Eisbrecher Release Schock, Industrial World Falls To Their Knees In Praise


I forgot who uttered the quote but I was reading an interview when Rammstein entered the scene in the mid-‘9o’s and a band member was asked why they prefer to sing in German rather than in English to which they likened the experience to listening to AC/DC growing up and not understanding the words but feeling the impact of the music just the same.

Anecdote aside, it’s the same for me listening to Eisbrecher’s latest now. Do I understand everything they’re saying? No. Do I still feel the power of each and every note laid down and the impact every time Alexander Wesselsky opens his mouth? Hells yes! If you feel the same way, then read on.

Like Mutter or KMFDM’s “Symbols” album, Schock is Eisbrecher at their best. On their sixth album, former Megaherz vocalist Alexx Wesselsky along with co-conspirator Noel Pix deliver an album that’s equally brutal and beautiful.

“Volle Kraft Voraus” (“Full Force Ahead”) leads the charge and perfectly introduces Eisbrecher to the uninitiated. If you’re looking for comparisons, Wesselsky has a delivery that mixes Sascha K.’s bark and Til Lindemann’s growl making Eisbrecher the perfect amalgamation of those two greats but so much more. “1000 Narben” is a more straight forward metal number including some subtle synths underlying the double bass pummeling underneath.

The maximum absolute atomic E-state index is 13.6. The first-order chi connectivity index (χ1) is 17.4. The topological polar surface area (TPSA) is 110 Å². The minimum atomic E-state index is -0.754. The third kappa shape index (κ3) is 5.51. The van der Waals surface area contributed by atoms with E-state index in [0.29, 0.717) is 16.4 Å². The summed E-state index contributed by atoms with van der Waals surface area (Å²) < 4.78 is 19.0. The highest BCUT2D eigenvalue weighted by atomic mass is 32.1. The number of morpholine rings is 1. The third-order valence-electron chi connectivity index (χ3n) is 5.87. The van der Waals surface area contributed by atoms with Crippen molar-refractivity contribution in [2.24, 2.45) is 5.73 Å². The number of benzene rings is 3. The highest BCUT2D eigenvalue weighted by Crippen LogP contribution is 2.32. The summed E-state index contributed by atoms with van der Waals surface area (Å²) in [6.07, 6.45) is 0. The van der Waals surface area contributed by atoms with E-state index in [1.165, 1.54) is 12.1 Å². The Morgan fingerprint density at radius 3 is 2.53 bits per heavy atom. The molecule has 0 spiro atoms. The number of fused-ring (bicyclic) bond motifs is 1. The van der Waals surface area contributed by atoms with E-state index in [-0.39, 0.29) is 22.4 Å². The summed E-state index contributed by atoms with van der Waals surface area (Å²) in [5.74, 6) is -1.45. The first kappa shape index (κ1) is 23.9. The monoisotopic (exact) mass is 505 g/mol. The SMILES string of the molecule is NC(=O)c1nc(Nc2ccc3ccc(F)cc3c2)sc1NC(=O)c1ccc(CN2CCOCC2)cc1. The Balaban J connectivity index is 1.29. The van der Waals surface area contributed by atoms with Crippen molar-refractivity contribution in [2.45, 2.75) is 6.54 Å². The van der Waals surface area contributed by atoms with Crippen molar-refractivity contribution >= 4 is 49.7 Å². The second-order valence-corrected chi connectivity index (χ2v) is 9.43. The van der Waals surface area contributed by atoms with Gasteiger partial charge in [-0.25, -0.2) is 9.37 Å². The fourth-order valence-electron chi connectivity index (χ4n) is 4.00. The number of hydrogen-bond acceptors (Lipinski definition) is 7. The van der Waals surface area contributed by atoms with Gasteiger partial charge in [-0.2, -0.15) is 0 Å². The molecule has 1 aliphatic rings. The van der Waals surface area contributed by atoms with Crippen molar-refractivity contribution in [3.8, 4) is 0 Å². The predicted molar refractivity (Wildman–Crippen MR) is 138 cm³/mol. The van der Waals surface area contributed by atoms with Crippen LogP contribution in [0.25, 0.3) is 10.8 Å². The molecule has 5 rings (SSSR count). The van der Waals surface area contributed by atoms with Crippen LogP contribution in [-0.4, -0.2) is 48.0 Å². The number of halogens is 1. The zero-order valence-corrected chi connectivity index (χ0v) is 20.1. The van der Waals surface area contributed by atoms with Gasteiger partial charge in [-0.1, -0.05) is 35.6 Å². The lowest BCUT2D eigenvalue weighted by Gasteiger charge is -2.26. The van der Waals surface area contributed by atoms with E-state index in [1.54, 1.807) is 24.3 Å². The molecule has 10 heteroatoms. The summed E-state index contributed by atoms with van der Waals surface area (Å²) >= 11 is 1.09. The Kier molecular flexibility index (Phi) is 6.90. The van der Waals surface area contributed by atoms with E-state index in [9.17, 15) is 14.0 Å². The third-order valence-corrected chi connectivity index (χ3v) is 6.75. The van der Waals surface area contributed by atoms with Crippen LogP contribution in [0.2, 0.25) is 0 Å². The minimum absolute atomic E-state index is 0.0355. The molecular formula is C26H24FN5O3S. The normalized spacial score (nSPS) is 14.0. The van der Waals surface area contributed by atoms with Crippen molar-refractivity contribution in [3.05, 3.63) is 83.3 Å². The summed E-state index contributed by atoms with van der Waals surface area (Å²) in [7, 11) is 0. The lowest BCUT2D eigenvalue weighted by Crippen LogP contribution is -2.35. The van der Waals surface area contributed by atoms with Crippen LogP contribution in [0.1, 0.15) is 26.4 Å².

While the title track and all its sinister bass-driven glory is interesting enough, things get really fun once “Zwischen Uns” begins and Wesselsky trades lines with a female vocalist giving the band some added depth and even, ahem, Pop sensibilities. The synth-driven “Rot Wie Die Liebe” is a slow jam building the accessibility and adding some airy female vox to heighten the sexy factor. But if you want hard-hitting, no-nosense, balls-to-the-wall rawk then skip straight to the militaristic stomp of “Himmel, Arsch, Und Zwirn” for your fix.

The rest of Schock delivers the industrial metal goods in spades. Whether it’s the almost ballad of “Schlachtbank”, the synthetic bounce of the dance-y “Dreizhen”, or the full on aural assault of “So Oder So”, Schock has something for every Esibrecher and industrial fan.

Schock is out via the indisputable kings and queens of industrial, Metropolis Records, now and available here.

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